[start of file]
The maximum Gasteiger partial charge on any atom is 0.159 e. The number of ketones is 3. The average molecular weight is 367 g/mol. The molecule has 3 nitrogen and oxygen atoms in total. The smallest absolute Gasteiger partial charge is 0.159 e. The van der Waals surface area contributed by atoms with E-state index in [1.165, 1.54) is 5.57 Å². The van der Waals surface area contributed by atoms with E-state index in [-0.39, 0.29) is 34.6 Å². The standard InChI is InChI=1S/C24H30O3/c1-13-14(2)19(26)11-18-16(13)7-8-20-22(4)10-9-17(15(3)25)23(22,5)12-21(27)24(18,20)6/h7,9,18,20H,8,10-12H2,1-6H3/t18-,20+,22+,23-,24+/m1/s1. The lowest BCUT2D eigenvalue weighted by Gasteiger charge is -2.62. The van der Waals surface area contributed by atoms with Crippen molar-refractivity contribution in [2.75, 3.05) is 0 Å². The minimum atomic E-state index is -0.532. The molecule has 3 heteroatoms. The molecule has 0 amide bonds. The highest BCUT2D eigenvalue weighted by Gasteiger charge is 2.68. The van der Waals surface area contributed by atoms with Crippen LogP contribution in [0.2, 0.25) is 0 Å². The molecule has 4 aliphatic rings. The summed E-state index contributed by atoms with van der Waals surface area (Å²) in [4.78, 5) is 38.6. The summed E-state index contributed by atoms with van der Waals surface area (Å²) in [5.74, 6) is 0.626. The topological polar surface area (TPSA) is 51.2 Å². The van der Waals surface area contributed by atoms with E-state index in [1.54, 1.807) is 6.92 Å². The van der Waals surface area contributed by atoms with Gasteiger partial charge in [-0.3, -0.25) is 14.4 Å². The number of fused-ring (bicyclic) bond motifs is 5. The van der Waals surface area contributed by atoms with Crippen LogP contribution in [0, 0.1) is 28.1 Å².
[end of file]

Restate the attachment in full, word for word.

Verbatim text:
The maximum Gasteiger partial charge on any atom is 0.159 e. The number of ketones is 3. The average molecular weight is 367 g/mol. The molecule has 3 nitrogen and oxygen atoms in total. The smallest absolute Gasteiger partial charge is 0.159 e. The van der Waals surface area contributed by atoms with E-state index in [1.165, 1.54) is 5.57 Å². The van der Waals surface area contributed by atoms with E-state index in [-0.39, 0.29) is 34.6 Å². The standard InChI is InChI=1S/C24H30O3/c1-13-14(2)19(26)11-18-16(13)7-8-20-22(4)10-9-17(15(3)25)23(22,5)12-21(27)24(18,20)6/h7,9,18,20H,8,10-12H2,1-6H3/t18-,20+,22+,23-,24+/m1/s1. The lowest BCUT2D eigenvalue weighted by Gasteiger charge is -2.62. The van der Waals surface area contributed by atoms with Crippen molar-refractivity contribution in [2.75, 3.05) is 0 Å². The minimum atomic E-state index is -0.532. The molecule has 3 heteroatoms. The molecule has 0 amide bonds. The highest BCUT2D eigenvalue weighted by Gasteiger charge is 2.68. The van der Waals surface area contributed by atoms with Crippen LogP contribution in [0.2, 0.25) is 0 Å². The molecule has 4 aliphatic rings. The summed E-state index contributed by atoms with van der Waals surface area (Å²) in [4.78, 5) is 38.6. The summed E-state index contributed by atoms with van der Waals surface area (Å²) in [5.74, 6) is 0.626. The topological polar surface area (TPSA) is 51.2 Å². The van der Waals surface area contributed by atoms with E-state index in [1.54, 1.807) is 6.92 Å². The van der Waals surface area contributed by atoms with Gasteiger partial charge in [-0.3, -0.25) is 14.4 Å². The number of fused-ring (bicyclic) bond motifs is 5. The van der Waals surface area contributed by atoms with Crippen LogP contribution in [0, 0.1) is 28.1 Å².